Upcoming Teacher Workshops

 

Click here to find the current teacher workshops being offered by the East Tennessee Historical Society

Progressive Era, Roaring Twenties, and World War I

The Teach Tennessee History website is designed to assist teachers in implementing the 2015 Tennessee State Social Studies Standards.  Please use the menu links to the left to access the following resources for the Progressive Era, Roaring Twenties, and World War I:

ETHS Teaching Materials:  Click on ETHS Teaching Materials to find student-friendly essays and classroom activities developed by ETHS staff.  The essays and activities are designed based on the Tennessee Social Studies Standards. The downloadable teacher packets also include primary sources and images when available.

ETHS Articles:  Click on ETHS Articles to find articles from ETHS publications to enrich your content knowledge and supplement textbook resources.

Additional Resources: Click on Additional Resources to find additional activites and links to useful websites.

Standards 5.41-5.48

World War I, The Roaring Twenties, and World War II

Students will analyze the involvement of the United States during World War I, the cultural, economic, and political developments of the 1920s, and the causes and course of World War II.

5.41 Describe the effects of Jim Crow Laws on the nation and Tennessee and the efforts of Ida B. Wells and Randolph Miller to bring attention to the inequalities of segregation. (C, H, P, TN)

5.42 Summarize the reasons for American entry into World War I, including submarine attacks on the Lusitania and the Zimmerman Telegram. (H, P)

5.43 Locate and map the countries of the Central and Allied Powers during World War I. (G)

5.44 Explain the roles of significant people and groups in World War I, including Herbert Hoover, John J. Pershing, doughboys, Lawrence Tyson, and Alvin C. York. (H, TN)

5.45 Refer to details and examples in a text to explain the aims of world leaders in the Treaty of Versailles and why the United States rejected Wilson’s League of Nations. (C, E, G, H, P)

5.46 Evaluate the role of Tennessee as the “Perfect 36” and the work of Anne Dallas Dudley, Harry Burn, and Governor Roberts in the fight for women’s suffrage and Josephine Pearson’s opposition. (C, P, TN)

5.47 Make connections with the growth of popular culture of the “Roaring Twenties” with the following: (C,E, TN)

  • W.C. Handy, Bessie Smith

  • automobiles, radios, and nickelodeons

  • Harlem Renaissance

  • WSM, Grand Ole Opry

  • Charles Lindbergh and the Spirit of St. Louis mass production, “just in time” inventory, appliances

5.48 Determine the meaning and use of economic terms credit, interest, and debt and the role these played in the economy of the 1920s. (E) 

Primary Documents and Supporting Texts to Read: Zimmerman Telegram; Telegram to Harry Burn from his mother 

Standards US.10-US.44

The Progressive Era 1890-1920

Students analyze the changing landscape, including the growth of cities and the demand for political, economic, and social reforms. Students trace the rise of the United States to its role as a world power in the twentieth century.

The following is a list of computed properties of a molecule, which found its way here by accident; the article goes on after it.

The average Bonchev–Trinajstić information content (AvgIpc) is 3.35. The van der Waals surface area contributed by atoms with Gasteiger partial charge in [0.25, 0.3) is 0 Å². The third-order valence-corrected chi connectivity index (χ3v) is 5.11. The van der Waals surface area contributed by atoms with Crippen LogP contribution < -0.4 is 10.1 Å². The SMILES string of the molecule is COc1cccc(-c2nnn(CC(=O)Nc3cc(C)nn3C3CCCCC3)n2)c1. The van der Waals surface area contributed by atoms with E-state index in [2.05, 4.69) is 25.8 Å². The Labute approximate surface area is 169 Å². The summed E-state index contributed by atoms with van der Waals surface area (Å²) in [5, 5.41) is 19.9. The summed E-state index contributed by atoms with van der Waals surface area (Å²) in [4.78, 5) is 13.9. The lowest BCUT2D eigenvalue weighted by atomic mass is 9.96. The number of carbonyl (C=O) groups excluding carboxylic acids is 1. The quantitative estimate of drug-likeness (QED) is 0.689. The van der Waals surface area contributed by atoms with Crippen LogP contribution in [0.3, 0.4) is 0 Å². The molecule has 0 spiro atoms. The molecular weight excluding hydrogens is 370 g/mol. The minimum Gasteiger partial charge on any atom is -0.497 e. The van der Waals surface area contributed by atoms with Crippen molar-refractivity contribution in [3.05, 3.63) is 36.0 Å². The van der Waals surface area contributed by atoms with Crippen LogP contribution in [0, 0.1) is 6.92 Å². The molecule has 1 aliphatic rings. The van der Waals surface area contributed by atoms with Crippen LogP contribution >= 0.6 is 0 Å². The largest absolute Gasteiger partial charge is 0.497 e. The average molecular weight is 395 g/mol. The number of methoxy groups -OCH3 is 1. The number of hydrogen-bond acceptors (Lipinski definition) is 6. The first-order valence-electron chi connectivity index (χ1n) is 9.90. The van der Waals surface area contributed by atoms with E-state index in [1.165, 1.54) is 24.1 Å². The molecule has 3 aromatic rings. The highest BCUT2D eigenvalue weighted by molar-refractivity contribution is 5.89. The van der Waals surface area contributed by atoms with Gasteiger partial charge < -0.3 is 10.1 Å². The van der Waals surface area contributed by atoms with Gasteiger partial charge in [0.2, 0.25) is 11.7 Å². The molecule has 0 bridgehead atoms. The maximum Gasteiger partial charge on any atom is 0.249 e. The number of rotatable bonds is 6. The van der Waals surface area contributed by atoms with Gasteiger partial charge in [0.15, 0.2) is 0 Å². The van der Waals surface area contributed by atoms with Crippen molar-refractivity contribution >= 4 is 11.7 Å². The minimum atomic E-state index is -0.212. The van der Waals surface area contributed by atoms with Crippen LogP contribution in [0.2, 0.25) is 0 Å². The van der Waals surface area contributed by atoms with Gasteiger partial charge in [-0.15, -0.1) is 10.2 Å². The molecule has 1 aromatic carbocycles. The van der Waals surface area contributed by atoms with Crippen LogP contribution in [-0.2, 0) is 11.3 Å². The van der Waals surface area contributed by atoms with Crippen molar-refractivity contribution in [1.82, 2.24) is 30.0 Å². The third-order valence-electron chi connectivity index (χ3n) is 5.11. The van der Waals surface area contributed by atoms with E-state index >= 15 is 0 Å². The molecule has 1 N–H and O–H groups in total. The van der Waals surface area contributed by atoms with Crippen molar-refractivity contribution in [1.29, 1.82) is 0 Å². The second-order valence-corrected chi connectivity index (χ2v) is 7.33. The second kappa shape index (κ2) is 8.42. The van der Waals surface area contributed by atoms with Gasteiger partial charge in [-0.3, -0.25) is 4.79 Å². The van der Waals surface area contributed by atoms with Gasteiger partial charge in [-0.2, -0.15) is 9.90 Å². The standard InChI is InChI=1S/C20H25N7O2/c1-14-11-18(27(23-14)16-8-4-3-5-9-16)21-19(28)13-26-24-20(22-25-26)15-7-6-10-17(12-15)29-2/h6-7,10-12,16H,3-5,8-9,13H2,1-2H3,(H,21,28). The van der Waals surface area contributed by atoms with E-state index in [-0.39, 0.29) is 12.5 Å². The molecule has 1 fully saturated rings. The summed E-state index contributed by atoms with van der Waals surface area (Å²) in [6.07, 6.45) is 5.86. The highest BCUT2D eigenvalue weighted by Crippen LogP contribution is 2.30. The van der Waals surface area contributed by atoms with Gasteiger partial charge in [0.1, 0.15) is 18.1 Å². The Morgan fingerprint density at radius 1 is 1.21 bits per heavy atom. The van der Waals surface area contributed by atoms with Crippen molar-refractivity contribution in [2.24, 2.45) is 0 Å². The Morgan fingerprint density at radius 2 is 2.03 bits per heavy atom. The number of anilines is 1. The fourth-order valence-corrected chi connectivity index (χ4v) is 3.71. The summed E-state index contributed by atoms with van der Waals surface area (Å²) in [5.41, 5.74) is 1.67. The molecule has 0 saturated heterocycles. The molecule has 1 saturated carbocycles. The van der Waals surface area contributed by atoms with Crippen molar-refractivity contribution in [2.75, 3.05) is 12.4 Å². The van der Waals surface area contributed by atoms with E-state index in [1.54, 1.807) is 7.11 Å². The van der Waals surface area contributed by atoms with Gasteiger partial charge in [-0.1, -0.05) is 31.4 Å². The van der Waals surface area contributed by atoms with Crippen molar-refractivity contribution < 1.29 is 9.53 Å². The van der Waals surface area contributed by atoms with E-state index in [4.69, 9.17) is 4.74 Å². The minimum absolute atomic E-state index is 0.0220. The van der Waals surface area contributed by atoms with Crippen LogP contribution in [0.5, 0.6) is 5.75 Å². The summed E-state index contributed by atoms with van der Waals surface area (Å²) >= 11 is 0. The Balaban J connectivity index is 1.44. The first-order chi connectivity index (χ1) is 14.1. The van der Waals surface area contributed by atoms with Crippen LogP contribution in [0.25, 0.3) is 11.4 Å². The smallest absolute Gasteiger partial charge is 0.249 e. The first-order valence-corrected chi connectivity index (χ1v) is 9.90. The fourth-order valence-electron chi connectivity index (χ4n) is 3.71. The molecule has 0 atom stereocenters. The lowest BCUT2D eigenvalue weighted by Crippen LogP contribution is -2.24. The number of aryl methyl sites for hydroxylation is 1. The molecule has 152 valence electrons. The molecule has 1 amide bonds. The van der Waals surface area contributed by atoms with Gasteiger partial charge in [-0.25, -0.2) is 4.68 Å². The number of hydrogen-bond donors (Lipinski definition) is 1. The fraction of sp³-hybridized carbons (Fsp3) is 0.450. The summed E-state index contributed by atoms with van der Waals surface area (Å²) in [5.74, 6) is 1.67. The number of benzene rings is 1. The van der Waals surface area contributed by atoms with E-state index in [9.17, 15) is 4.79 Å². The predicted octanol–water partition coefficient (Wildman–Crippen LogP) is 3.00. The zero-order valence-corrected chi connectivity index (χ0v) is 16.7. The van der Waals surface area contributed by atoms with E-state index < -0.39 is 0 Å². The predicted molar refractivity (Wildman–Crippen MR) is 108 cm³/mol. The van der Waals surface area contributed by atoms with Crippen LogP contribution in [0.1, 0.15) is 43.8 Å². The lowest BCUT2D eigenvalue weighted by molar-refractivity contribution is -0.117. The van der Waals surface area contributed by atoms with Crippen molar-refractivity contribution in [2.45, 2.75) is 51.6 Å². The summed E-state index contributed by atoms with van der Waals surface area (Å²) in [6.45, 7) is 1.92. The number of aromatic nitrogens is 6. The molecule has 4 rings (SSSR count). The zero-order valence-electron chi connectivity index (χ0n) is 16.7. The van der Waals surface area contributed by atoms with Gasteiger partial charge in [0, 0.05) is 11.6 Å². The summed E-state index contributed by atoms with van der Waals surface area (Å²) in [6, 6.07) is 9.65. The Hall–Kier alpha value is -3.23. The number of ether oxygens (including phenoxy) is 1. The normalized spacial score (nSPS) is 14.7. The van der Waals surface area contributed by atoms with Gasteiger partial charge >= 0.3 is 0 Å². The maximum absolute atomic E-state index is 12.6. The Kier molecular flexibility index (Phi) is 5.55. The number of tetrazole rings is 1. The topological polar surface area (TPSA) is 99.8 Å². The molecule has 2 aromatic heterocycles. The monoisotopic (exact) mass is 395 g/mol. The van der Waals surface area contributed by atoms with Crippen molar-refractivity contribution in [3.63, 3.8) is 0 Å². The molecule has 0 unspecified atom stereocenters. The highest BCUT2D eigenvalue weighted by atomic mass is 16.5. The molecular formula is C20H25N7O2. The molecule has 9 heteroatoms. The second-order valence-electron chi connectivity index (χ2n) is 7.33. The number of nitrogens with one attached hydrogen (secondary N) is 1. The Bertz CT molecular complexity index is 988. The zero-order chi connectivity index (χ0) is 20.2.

US.10 Analyze the similarities and differences between the ideologies of Social Darwinism and Social Gospel. (C, E, P)

US.11 Using textual evidence, compare and contrast the ideas and philosophies of Booker T. Washington and W.E.B. Dubois. (C, P)

US.12 Explain the characteristics and impact of the Granger Movement and Populism, including the problems between farmers and the railroads, the call for banking reform, support for a graduated income tax, and regulation of public utilities. (E, H, P)

US.13 Describe the rise of trusts and monopolies, their subsequent impact on consumers and workers, and the government’s response, including the Sherman Anti-Trust Act of 1890. (E, P)

US.14 Describe working conditions in industries, including the use of labor by women and children. (C, E)

US.15 Analyze the rise of the labor movement, including its leaders, major tactics, and the response of management and the government: (C, E, H, P, TN)

  •  Samuel Gompers
  • Eugene Debs
  • Haymarket Affair
  • Pullman Strike
  • Coal Creek Labor Saga
  • Collective bargaining
  • Blacklisting
  • Open vs. closed shops
US.16 Citing textual evidence as appropriate, explain the significant roles played by muckrakers and progressive idealists, including Robert La Follette, Theodore Roosevelt, Ida Tarbell, Lincoln Steffens, and Upton Sinclair. (C, E, P)
US.17 Analyze the goals and achievements of the Progressive movement, including the following: (C, E, H, P)
  • Adoption of the initiative, referendum, and recall

  • Adoption of the primary system

  • 16th Amendment

  • 17th Amendment

  • impact on the relationship between the citizen and the government

US.18 Describe the movement to achieve suffrage for women, including its leaders, the activities of suffragettes, the passage of the 19th Amendment, and the role of Tennessee in the suffrage effort (Anne Dallas Dudley, Harry Burn, Josephine Pearson, “Perfect 36”). (C, H, P, TN)

US.19 Analyze the significant progressive achievements during the administration of Theodore Roosevelt including the Square Deal, “trust-busting,” the passage of the Pure Food and Drug Act, the Meat Inspection Act, and support for conservation. (E, H, P)

US.20 Analyze the significant progressive achievements during the administration of Woodrow Wilson, including his New Freedom, the Underwood Tariff, the Federal Reserve Act, and the Clayton Anti-Trust Act. (E, H, P)

US.21 Analyze the impact of the Great Migration of African Americans that began in the early 1900s from the rural South to the industrial regions of the Northeast and Midwest. (C, E, G, H)

US.22 Assess the causes of American imperialism in the late 19th and early 20th centuries, including the desire for raw materials and new markets, yellow journalism, and the desire to spread American democratic and moral ideals. (E, G, P)